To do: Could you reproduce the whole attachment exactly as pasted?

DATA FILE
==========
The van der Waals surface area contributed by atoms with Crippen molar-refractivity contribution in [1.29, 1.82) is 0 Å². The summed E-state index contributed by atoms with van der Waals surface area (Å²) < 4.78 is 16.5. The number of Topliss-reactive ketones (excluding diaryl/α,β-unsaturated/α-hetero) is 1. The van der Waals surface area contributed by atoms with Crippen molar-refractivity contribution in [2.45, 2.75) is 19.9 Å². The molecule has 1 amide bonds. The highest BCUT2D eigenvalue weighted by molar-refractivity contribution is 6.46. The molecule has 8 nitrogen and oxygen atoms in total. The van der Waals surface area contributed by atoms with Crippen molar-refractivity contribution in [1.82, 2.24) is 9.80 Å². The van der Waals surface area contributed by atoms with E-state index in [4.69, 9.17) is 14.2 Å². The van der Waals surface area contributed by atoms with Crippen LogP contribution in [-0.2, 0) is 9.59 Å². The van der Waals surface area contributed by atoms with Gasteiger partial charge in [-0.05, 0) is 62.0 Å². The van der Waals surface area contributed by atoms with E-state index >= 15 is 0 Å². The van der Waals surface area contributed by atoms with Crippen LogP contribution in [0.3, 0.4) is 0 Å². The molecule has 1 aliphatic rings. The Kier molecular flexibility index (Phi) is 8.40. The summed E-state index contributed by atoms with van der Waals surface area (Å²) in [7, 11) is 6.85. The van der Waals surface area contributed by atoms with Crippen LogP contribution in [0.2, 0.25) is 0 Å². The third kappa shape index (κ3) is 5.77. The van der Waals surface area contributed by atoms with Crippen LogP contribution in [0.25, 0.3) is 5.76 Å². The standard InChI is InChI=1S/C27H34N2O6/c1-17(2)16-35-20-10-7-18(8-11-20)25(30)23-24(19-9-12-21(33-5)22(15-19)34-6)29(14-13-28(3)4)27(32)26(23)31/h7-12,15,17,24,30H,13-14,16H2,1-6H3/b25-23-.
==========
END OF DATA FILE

The van der Waals surface area contributed by atoms with Crippen molar-refractivity contribution in [1.29, 1.82) is 0 Å². The summed E-state index contributed by atoms with van der Waals surface area (Å²) < 4.78 is 16.5. The number of Topliss-reactive ketones (excluding diaryl/α,β-unsaturated/α-hetero) is 1. The van der Waals surface area contributed by atoms with Crippen molar-refractivity contribution in [2.45, 2.75) is 19.9 Å². The molecule has 1 amide bonds. The highest BCUT2D eigenvalue weighted by molar-refractivity contribution is 6.46. The molecule has 8 nitrogen and oxygen atoms in total. The van der Waals surface area contributed by atoms with Crippen molar-refractivity contribution in [1.82, 2.24) is 9.80 Å². The van der Waals surface area contributed by atoms with E-state index in [4.69, 9.17) is 14.2 Å². The van der Waals surface area contributed by atoms with Crippen LogP contribution in [-0.2, 0) is 9.59 Å². The van der Waals surface area contributed by atoms with Gasteiger partial charge in [-0.05, 0) is 62.0 Å². The van der Waals surface area contributed by atoms with E-state index >= 15 is 0 Å². The van der Waals surface area contributed by atoms with Crippen LogP contribution in [0.3, 0.4) is 0 Å². The molecule has 1 aliphatic rings. The Kier molecular flexibility index (Phi) is 8.40. The summed E-state index contributed by atoms with van der Waals surface area (Å²) in [7, 11) is 6.85. The van der Waals surface area contributed by atoms with Crippen LogP contribution in [0.2, 0.25) is 0 Å². The third kappa shape index (κ3) is 5.77. The van der Waals surface area contributed by atoms with Crippen LogP contribution in [0.25, 0.3) is 5.76 Å². The standard InChI is InChI=1S/C27H34N2O6/c1-17(2)16-35-20-10-7-18(8-11-20)25(30)23-24(19-9-12-21(33-5)22(15-19)34-6)29(14-13-28(3)4)27(32)26(23)31/h7-12,15,17,24,30H,13-14,16H2,1-6H3/b25-23-.